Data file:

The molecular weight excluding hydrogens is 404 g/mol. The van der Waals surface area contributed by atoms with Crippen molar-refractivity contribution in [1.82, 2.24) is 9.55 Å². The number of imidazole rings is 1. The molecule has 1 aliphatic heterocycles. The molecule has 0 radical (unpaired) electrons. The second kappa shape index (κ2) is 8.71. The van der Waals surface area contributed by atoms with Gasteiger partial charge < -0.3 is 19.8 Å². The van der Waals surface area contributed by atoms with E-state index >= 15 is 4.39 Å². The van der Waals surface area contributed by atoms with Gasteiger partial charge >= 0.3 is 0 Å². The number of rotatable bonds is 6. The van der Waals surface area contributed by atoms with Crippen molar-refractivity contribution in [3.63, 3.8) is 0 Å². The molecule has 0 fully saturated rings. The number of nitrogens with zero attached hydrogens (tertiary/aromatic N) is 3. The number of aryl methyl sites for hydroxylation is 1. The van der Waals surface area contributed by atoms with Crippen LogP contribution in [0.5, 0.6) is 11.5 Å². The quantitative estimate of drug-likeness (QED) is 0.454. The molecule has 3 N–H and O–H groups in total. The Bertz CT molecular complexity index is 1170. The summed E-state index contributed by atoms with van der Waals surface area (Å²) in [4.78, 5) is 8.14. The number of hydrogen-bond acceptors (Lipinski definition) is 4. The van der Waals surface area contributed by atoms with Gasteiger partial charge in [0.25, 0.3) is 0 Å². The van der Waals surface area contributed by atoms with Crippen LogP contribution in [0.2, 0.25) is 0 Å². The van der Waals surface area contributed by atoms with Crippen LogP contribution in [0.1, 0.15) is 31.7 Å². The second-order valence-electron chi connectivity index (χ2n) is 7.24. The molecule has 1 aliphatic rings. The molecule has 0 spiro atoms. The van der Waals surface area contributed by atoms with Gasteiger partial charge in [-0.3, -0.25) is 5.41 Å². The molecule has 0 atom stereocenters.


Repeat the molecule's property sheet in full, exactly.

The molecular weight excluding hydrogens is 404 g/mol. The van der Waals surface area contributed by atoms with Crippen molar-refractivity contribution in [1.82, 2.24) is 9.55 Å². The number of imidazole rings is 1. The molecule has 1 aliphatic heterocycles. The molecule has 0 radical (unpaired) electrons. The second kappa shape index (κ2) is 8.71. The van der Waals surface area contributed by atoms with Gasteiger partial charge < -0.3 is 19.8 Å². The van der Waals surface area contributed by atoms with E-state index >= 15 is 4.39 Å². The van der Waals surface area contributed by atoms with Gasteiger partial charge >= 0.3 is 0 Å². The number of rotatable bonds is 6. The van der Waals surface area contributed by atoms with Crippen molar-refractivity contribution in [3.63, 3.8) is 0 Å². The molecule has 0 fully saturated rings. The number of nitrogens with zero attached hydrogens (tertiary/aromatic N) is 3. The number of aryl methyl sites for hydroxylation is 1. The van der Waals surface area contributed by atoms with Crippen LogP contribution in [0.5, 0.6) is 11.5 Å². The quantitative estimate of drug-likeness (QED) is 0.454. The molecule has 3 N–H and O–H groups in total. The Bertz CT molecular complexity index is 1170. The summed E-state index contributed by atoms with van der Waals surface area (Å²) in [4.78, 5) is 8.14. The number of hydrogen-bond acceptors (Lipinski definition) is 4. The van der Waals surface area contributed by atoms with Gasteiger partial charge in [0.25, 0.3) is 0 Å². The van der Waals surface area contributed by atoms with Crippen LogP contribution in [0.2, 0.25) is 0 Å². The van der Waals surface area contributed by atoms with Crippen LogP contribution in [0.1, 0.15) is 31.7 Å². The second-order valence-electron chi connectivity index (χ2n) is 7.24. The molecule has 1 aliphatic rings. The molecule has 0 spiro atoms. The van der Waals surface area contributed by atoms with Gasteiger partial charge in [-0.3, -0.25) is 5.41 Å². The molecule has 0 atom stereocenters.